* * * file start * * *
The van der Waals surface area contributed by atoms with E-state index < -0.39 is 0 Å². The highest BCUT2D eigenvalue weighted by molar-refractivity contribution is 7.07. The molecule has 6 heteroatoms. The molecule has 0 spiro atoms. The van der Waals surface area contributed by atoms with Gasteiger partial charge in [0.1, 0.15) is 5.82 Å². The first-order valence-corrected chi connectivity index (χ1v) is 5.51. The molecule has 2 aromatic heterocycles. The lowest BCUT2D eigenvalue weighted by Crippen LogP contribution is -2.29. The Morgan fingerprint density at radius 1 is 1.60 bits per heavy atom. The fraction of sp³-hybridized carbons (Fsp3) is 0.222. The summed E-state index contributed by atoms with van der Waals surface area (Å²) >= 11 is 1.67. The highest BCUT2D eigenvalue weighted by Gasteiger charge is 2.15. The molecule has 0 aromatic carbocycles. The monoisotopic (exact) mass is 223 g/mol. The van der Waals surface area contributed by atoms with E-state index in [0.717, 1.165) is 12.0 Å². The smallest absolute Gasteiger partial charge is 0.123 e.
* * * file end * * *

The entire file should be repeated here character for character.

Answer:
The van der Waals surface area contributed by atoms with E-state index < -0.39 is 0 Å². The highest BCUT2D eigenvalue weighted by molar-refractivity contribution is 7.07. The molecule has 6 heteroatoms. The molecule has 0 spiro atoms. The van der Waals surface area contributed by atoms with Gasteiger partial charge in [0.1, 0.15) is 5.82 Å². The first-order valence-corrected chi connectivity index (χ1v) is 5.51. The molecule has 2 aromatic heterocycles. The lowest BCUT2D eigenvalue weighted by Crippen LogP contribution is -2.29. The Morgan fingerprint density at radius 1 is 1.60 bits per heavy atom. The fraction of sp³-hybridized carbons (Fsp3) is 0.222. The summed E-state index contributed by atoms with van der Waals surface area (Å²) >= 11 is 1.67. The highest BCUT2D eigenvalue weighted by Gasteiger charge is 2.15. The molecule has 0 aromatic carbocycles. The monoisotopic (exact) mass is 223 g/mol. The van der Waals surface area contributed by atoms with E-state index in [0.717, 1.165) is 12.0 Å². The smallest absolute Gasteiger partial charge is 0.123 e.